New York State Attorney General Eliot Spitzer sued Express Scripts, estimating that the company cheated the state out of as much as $100 million in a contract to manage pharmacy benefits for the state's largest employee health plan, the Empire Plan.
Express Scripts denied the allegations, saying it had saved New York more than $2 billion in drug costs since 1998, and called the matter a "contract dispute."
The lawsuit alleges that the company conducted elaborate schemes to inflate the cost of generic drugs, divert millions of dollars in manufacturer rebates that belonged to the Empire Plan, and induce physicians to switch patients' prescriptions in favor of companies that paid Express Scripts money.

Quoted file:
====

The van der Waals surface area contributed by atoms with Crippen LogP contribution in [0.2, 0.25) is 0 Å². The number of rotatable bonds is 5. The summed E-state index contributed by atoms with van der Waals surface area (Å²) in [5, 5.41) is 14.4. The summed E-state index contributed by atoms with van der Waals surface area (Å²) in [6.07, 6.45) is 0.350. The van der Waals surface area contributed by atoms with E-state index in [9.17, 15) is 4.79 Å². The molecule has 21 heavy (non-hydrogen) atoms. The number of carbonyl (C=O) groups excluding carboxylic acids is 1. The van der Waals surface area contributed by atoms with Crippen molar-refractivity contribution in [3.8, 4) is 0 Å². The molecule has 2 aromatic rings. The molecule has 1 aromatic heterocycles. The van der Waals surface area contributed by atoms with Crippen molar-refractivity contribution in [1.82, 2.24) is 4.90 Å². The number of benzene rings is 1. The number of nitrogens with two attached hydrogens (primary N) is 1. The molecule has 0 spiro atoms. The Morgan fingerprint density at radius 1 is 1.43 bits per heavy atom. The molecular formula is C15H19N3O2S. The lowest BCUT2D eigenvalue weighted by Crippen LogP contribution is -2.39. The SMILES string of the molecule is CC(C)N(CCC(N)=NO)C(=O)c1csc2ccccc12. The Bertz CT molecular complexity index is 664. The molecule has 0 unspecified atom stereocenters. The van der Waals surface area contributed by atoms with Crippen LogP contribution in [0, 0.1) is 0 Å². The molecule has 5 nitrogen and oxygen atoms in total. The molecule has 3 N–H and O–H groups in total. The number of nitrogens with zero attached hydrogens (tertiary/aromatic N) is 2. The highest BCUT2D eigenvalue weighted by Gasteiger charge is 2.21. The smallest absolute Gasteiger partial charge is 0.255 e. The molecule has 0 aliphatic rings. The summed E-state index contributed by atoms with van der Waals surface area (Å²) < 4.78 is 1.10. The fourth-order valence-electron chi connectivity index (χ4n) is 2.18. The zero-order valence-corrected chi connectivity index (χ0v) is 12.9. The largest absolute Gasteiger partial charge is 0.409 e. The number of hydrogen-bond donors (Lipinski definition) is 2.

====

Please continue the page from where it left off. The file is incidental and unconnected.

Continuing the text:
Spitzer said he would seek restitution for any money that should have gone to the state.
The civil suit, filed in New York State Supreme Court, was the culmination of a yearlong investigation, Spitzer said.
The Empire Plan, which covers more than 1 million civil service employees and retirees, spent more than $1 billion on prescription drug claims in 2003, according to Spitzer.
Express Scripts said it will defend itself against the suit.
"During the contract, the state got all rebates for which it contracted, and more rebates than guaranteed, initially deep retail discounts got better, and use of low-cost generic drugs increased," the company said in a news release.